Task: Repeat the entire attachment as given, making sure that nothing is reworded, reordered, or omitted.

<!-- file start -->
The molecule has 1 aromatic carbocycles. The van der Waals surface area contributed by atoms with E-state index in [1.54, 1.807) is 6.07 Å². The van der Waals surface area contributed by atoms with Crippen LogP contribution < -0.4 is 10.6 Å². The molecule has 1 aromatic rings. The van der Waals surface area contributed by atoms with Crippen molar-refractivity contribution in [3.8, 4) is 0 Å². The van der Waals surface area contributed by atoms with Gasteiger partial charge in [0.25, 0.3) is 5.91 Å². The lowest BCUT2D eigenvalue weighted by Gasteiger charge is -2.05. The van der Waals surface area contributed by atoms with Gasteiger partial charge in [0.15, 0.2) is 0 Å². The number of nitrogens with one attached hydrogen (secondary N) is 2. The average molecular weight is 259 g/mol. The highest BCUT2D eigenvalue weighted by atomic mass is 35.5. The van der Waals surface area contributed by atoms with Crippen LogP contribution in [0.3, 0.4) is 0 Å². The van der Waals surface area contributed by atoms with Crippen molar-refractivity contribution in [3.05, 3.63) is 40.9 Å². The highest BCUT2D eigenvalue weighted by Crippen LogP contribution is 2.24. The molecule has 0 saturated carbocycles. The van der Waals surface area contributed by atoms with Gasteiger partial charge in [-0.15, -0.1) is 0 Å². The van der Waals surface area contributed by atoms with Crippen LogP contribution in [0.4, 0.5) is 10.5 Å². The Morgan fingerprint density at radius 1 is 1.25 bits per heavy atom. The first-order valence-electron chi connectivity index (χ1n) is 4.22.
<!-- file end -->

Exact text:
The molecule has 1 aromatic carbocycles. The van der Waals surface area contributed by atoms with E-state index in [1.54, 1.807) is 6.07 Å². The van der Waals surface area contributed by atoms with Crippen LogP contribution < -0.4 is 10.6 Å². The molecule has 1 aromatic rings. The van der Waals surface area contributed by atoms with Crippen molar-refractivity contribution in [3.8, 4) is 0 Å². The van der Waals surface area contributed by atoms with Gasteiger partial charge in [0.25, 0.3) is 5.91 Å². The lowest BCUT2D eigenvalue weighted by Gasteiger charge is -2.05. The van der Waals surface area contributed by atoms with Gasteiger partial charge in [0.15, 0.2) is 0 Å². The number of nitrogens with one attached hydrogen (secondary N) is 2. The average molecular weight is 259 g/mol. The highest BCUT2D eigenvalue weighted by atomic mass is 35.5. The van der Waals surface area contributed by atoms with Crippen LogP contribution in [0.3, 0.4) is 0 Å². The van der Waals surface area contributed by atoms with Crippen molar-refractivity contribution in [3.05, 3.63) is 40.9 Å². The highest BCUT2D eigenvalue weighted by Crippen LogP contribution is 2.24. The molecule has 0 saturated carbocycles. The van der Waals surface area contributed by atoms with Gasteiger partial charge in [-0.15, -0.1) is 0 Å². The van der Waals surface area contributed by atoms with Crippen LogP contribution in [0.4, 0.5) is 10.5 Å². The Morgan fingerprint density at radius 1 is 1.25 bits per heavy atom. The first-order valence-electron chi connectivity index (χ1n) is 4.22.